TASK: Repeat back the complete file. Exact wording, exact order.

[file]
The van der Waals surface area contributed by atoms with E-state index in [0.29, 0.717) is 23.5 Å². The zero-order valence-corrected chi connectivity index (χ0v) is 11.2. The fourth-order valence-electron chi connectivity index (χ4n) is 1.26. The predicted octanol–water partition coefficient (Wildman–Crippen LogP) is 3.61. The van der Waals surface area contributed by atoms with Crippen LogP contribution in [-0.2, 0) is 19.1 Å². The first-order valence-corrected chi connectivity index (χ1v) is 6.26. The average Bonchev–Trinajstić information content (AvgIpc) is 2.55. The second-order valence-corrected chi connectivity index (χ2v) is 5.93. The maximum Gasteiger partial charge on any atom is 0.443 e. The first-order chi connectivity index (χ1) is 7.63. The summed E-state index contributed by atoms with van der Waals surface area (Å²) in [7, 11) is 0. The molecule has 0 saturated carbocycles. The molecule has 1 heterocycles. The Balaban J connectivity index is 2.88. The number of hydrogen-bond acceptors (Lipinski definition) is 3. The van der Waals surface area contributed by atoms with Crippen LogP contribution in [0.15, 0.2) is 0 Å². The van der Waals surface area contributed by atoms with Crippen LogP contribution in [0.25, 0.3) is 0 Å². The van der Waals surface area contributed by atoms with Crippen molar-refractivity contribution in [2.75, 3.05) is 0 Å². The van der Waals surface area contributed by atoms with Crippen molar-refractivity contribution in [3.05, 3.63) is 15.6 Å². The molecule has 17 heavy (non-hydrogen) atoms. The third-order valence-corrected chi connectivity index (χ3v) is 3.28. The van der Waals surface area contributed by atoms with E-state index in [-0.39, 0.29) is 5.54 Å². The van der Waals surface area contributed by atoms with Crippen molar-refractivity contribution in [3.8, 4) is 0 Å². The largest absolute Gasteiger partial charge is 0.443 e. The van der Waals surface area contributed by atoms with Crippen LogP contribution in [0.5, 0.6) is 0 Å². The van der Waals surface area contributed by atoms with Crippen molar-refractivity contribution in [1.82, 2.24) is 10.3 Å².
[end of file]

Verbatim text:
The van der Waals surface area contributed by atoms with E-state index in [0.29, 0.717) is 23.5 Å². The zero-order valence-corrected chi connectivity index (χ0v) is 11.2. The fourth-order valence-electron chi connectivity index (χ4n) is 1.26. The predicted octanol–water partition coefficient (Wildman–Crippen LogP) is 3.61. The van der Waals surface area contributed by atoms with Crippen LogP contribution in [-0.2, 0) is 19.1 Å². The first-order valence-corrected chi connectivity index (χ1v) is 6.26. The average Bonchev–Trinajstić information content (AvgIpc) is 2.55. The second-order valence-corrected chi connectivity index (χ2v) is 5.93. The maximum Gasteiger partial charge on any atom is 0.443 e. The first-order chi connectivity index (χ1) is 7.63. The summed E-state index contributed by atoms with van der Waals surface area (Å²) in [7, 11) is 0. The molecule has 0 saturated carbocycles. The molecule has 1 heterocycles. The Balaban J connectivity index is 2.88. The number of hydrogen-bond acceptors (Lipinski definition) is 3. The van der Waals surface area contributed by atoms with Crippen LogP contribution in [0.15, 0.2) is 0 Å². The van der Waals surface area contributed by atoms with Crippen LogP contribution in [0.25, 0.3) is 0 Å². The van der Waals surface area contributed by atoms with Crippen molar-refractivity contribution in [2.75, 3.05) is 0 Å². The van der Waals surface area contributed by atoms with Crippen molar-refractivity contribution in [3.05, 3.63) is 15.6 Å². The molecule has 17 heavy (non-hydrogen) atoms. The third-order valence-corrected chi connectivity index (χ3v) is 3.28. The van der Waals surface area contributed by atoms with E-state index in [-0.39, 0.29) is 5.54 Å². The van der Waals surface area contributed by atoms with Crippen molar-refractivity contribution in [3.8, 4) is 0 Å². The largest absolute Gasteiger partial charge is 0.443 e. The van der Waals surface area contributed by atoms with Crippen LogP contribution in [0.5, 0.6) is 0 Å². The van der Waals surface area contributed by atoms with Crippen molar-refractivity contribution in [1.82, 2.24) is 10.3 Å².